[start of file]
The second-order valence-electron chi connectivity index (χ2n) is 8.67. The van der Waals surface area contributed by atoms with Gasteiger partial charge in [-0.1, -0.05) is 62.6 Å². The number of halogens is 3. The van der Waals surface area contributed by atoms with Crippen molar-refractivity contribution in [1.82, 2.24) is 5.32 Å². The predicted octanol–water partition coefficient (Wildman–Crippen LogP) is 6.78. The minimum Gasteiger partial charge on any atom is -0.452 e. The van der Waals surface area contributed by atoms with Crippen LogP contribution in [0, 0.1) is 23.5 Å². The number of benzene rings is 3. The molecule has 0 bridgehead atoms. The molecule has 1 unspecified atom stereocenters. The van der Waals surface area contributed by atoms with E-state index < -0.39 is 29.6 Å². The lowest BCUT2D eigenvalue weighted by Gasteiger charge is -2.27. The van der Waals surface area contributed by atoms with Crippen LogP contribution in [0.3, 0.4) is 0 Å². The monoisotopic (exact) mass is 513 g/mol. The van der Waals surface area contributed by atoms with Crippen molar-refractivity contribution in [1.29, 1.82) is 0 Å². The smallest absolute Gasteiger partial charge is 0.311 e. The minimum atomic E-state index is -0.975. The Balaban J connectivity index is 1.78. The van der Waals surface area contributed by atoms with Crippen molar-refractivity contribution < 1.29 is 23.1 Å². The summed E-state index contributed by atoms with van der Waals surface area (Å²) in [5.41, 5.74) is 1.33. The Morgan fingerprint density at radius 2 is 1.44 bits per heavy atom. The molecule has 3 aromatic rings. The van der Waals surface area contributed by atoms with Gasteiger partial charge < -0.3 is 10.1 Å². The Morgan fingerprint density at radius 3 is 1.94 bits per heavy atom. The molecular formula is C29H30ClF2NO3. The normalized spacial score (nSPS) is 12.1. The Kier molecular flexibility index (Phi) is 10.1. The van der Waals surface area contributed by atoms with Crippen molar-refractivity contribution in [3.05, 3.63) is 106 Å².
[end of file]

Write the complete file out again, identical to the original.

The second-order valence-electron chi connectivity index (χ2n) is 8.67. The van der Waals surface area contributed by atoms with Gasteiger partial charge in [-0.1, -0.05) is 62.6 Å². The number of halogens is 3. The van der Waals surface area contributed by atoms with Crippen molar-refractivity contribution in [1.82, 2.24) is 5.32 Å². The predicted octanol–water partition coefficient (Wildman–Crippen LogP) is 6.78. The minimum Gasteiger partial charge on any atom is -0.452 e. The van der Waals surface area contributed by atoms with Crippen LogP contribution in [0, 0.1) is 23.5 Å². The number of benzene rings is 3. The molecule has 0 bridgehead atoms. The molecule has 1 unspecified atom stereocenters. The van der Waals surface area contributed by atoms with E-state index < -0.39 is 29.6 Å². The lowest BCUT2D eigenvalue weighted by Gasteiger charge is -2.27. The van der Waals surface area contributed by atoms with Crippen LogP contribution in [0.3, 0.4) is 0 Å². The monoisotopic (exact) mass is 513 g/mol. The van der Waals surface area contributed by atoms with Crippen molar-refractivity contribution in [1.29, 1.82) is 0 Å². The smallest absolute Gasteiger partial charge is 0.311 e. The minimum atomic E-state index is -0.975. The Balaban J connectivity index is 1.78. The van der Waals surface area contributed by atoms with Crippen molar-refractivity contribution < 1.29 is 23.1 Å². The summed E-state index contributed by atoms with van der Waals surface area (Å²) in [5.41, 5.74) is 1.33. The Morgan fingerprint density at radius 2 is 1.44 bits per heavy atom. The molecule has 3 aromatic rings. The van der Waals surface area contributed by atoms with Gasteiger partial charge < -0.3 is 10.1 Å². The Morgan fingerprint density at radius 3 is 1.94 bits per heavy atom. The molecular formula is C29H30ClF2NO3. The normalized spacial score (nSPS) is 12.1. The Kier molecular flexibility index (Phi) is 10.1. The van der Waals surface area contributed by atoms with Crippen molar-refractivity contribution in [3.05, 3.63) is 106 Å².